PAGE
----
We received a lot of great questions and comments from last week’s blog. I appreciate all the feedback and would like to expand on last week’s topic and hopefully address some of the most common questions asked.
Once the best project delivery method is determined, the next steps are determining the procurement method and contract style. Throughout the article I will lay out a few key pieces of advice, some industry standards, and an explanation of multiple approaches that will greatly reduce the uncertainty in your course of action and assist with getting your business open on time, within budget, and without you pulling your hair out. In Summary: Development Made Simple.
Part 2 – Procurement Method – Choosing the Contractor
This is an industry term for choosing the right criteria for how you evaluate construction bids. There is no single correct procurement method. Different projects require different procurement methods.
While many owners will choose their contractors based on price, there are many other methods to judge your general contractors.
- The first method, bidding on the lowest price, is called lowest bid procurement. In this method, competing contractors all submit their bid for the same project outlined by the architect. The contractor that bids for the lowest price will secure the project. This procurement method aligns best with the Design-Bid-Build project delivery method because the architect and contractor would be hired separately in this scenario.
- The second most common procurement method is called two-step bidding. In this procurement method, the project owner decides on and requires technical criteria that bidding contractors have to meet. Out of the contractors who meet these criteria, called qualifying bids, the qualifying bid with the lowest price wins the bid.
- The next procurement method is called best value source selection. In this procurement method, the project owner decides and requires other criteria for contractors to have besides a low price and technical capabilities. This criteria depends upon the owners preferences. Out of the qualifying bids, the qualified lead with the best value wins the bid.
- Another industry favorite is negotiated procurement. The owner selects a contractor without competitive bidding. Instead, the owner negotiates with specific prices outlined in each of the contractors’ bids and then picks the proposal with the most value.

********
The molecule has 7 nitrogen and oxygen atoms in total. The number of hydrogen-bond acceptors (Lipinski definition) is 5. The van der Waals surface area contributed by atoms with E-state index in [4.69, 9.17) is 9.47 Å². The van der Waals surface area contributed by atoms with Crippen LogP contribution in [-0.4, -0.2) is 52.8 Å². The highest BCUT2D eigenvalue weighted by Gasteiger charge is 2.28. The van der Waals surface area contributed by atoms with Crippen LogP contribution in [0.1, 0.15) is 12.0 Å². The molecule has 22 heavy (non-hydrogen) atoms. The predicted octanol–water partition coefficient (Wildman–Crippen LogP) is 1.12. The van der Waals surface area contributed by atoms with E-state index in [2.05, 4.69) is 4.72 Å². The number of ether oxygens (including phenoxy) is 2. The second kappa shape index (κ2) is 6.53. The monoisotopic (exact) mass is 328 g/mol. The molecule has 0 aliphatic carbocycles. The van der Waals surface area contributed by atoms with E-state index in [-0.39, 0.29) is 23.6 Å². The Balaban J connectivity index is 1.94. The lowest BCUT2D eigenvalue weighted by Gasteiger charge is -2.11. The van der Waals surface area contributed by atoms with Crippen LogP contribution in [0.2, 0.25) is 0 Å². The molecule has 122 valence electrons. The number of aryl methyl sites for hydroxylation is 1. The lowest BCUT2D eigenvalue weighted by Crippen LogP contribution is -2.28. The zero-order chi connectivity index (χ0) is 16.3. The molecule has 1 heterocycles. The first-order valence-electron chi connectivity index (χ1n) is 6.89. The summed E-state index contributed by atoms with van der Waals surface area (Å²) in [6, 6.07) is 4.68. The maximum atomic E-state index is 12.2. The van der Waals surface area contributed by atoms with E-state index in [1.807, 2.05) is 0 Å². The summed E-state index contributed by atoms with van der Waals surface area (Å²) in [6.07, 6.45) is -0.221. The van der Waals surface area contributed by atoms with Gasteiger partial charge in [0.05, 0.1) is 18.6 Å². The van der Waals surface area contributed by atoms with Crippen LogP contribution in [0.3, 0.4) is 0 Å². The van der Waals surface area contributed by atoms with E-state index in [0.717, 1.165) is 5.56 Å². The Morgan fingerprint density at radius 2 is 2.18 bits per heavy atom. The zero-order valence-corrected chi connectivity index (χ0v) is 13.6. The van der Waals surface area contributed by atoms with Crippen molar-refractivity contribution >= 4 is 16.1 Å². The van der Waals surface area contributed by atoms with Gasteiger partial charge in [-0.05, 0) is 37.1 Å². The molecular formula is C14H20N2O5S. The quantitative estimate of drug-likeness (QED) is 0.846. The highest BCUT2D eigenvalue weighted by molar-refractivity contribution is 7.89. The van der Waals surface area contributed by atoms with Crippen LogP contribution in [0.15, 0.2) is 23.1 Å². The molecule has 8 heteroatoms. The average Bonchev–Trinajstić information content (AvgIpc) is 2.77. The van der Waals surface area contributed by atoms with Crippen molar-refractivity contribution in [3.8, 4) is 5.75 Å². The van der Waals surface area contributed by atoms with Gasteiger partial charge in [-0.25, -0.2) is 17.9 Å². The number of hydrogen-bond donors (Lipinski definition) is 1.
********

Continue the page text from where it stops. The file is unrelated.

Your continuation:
- The final procurement method is sole source procurement. This is when an owner chooses a contractor without having them compete with any other contractors. This will usually occur when an owner has a strong relationship with a specific contractor and has worked with them previously.
Type of Contract
Yes, there is more than 1 type of contract for a contractor. There is actually an entire service called Contract Administration dedicated to managing a vendor based on the type of contract that has been executed. In my opinion, this is one of the most important factors to consider during the procurement process. Depending on the type of project, different contract types are more appropriate than others.
Here are some different contract types to look out for:
- Cost plus Fee/Cost plus Percentage: In this contract, the owner agrees to cover the costs of the project, plus an extra amount for the contractor’s profit.
- Time and Material: this contract is similar to the cost plus fee contract in that the price is also made up of the cost of the project, but rather than charging extra as a fee, the extra amount is charged for the contractor’s time.
- Guaranteed maximum price: if the contractor proposes a guaranteed maximum price, this means that the cost of a project is guaranteed not to go over the price given to the owner. In the event that the project has additional costs exceeding the guaranteed maximum price the contractor will cover the costs. If the project ends up costing less than the guaranteed maximum price, depending on the contract, the owner may keep the savings or share them with the contractor.
- Hard Bid/Fixed Price: a hard bid/fixed price bid is when the contractor accepts one price for the whole project. For this to occur, the costs must be specific and well defined.
- Unit Price: in this contract, the project costs are calculated by unit prices of materials and services.
- Target Price: in this contract, the owner and contractor come up with a target price for the project to be completed. If the project ends up costing less than the target price, the owner and contractor share the cost savings.
In summary, choosing the right construction team requires ample time and energy but when done correctly, will make the project all the easier. Planning the project correctly, deciding the right project delivery method, procurement method, and contract type will save time, money and headache in the long run, and will result in a Development Made Simple.
Next week I’ll walk you through the last step in selecting the best construction team for commercial real estate construction projects. In Part 3 I will show you how to qualify your general contractor and other vendors.